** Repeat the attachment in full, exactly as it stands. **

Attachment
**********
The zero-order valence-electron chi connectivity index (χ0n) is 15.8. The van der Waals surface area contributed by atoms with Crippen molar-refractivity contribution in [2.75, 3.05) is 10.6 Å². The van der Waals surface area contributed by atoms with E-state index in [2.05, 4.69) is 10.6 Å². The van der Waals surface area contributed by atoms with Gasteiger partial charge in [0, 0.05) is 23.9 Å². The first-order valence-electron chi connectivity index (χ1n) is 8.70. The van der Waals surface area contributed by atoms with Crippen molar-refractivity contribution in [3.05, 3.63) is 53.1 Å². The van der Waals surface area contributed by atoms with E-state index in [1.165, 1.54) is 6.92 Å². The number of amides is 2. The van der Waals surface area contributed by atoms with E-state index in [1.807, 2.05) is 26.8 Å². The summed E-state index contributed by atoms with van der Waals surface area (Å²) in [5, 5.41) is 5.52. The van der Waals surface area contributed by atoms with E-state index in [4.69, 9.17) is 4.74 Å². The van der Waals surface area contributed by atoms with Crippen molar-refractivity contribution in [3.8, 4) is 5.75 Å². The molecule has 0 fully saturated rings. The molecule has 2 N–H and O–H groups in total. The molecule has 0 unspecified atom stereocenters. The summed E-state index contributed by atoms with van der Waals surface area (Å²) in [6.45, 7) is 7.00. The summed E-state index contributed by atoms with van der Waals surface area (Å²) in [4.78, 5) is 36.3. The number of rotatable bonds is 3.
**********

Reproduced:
The zero-order valence-electron chi connectivity index (χ0n) is 15.8. The van der Waals surface area contributed by atoms with Crippen molar-refractivity contribution in [2.75, 3.05) is 10.6 Å². The van der Waals surface area contributed by atoms with E-state index in [2.05, 4.69) is 10.6 Å². The van der Waals surface area contributed by atoms with Gasteiger partial charge in [0, 0.05) is 23.9 Å². The first-order valence-electron chi connectivity index (χ1n) is 8.70. The van der Waals surface area contributed by atoms with Crippen molar-refractivity contribution in [3.05, 3.63) is 53.1 Å². The van der Waals surface area contributed by atoms with E-state index in [1.165, 1.54) is 6.92 Å². The number of amides is 2. The van der Waals surface area contributed by atoms with E-state index in [1.807, 2.05) is 26.8 Å². The summed E-state index contributed by atoms with van der Waals surface area (Å²) in [5, 5.41) is 5.52. The van der Waals surface area contributed by atoms with E-state index in [4.69, 9.17) is 4.74 Å². The van der Waals surface area contributed by atoms with Crippen molar-refractivity contribution in [3.8, 4) is 5.75 Å². The molecule has 0 fully saturated rings. The molecule has 2 N–H and O–H groups in total. The molecule has 0 unspecified atom stereocenters. The summed E-state index contributed by atoms with van der Waals surface area (Å²) in [6.45, 7) is 7.00. The summed E-state index contributed by atoms with van der Waals surface area (Å²) in [4.78, 5) is 36.3. The number of rotatable bonds is 3.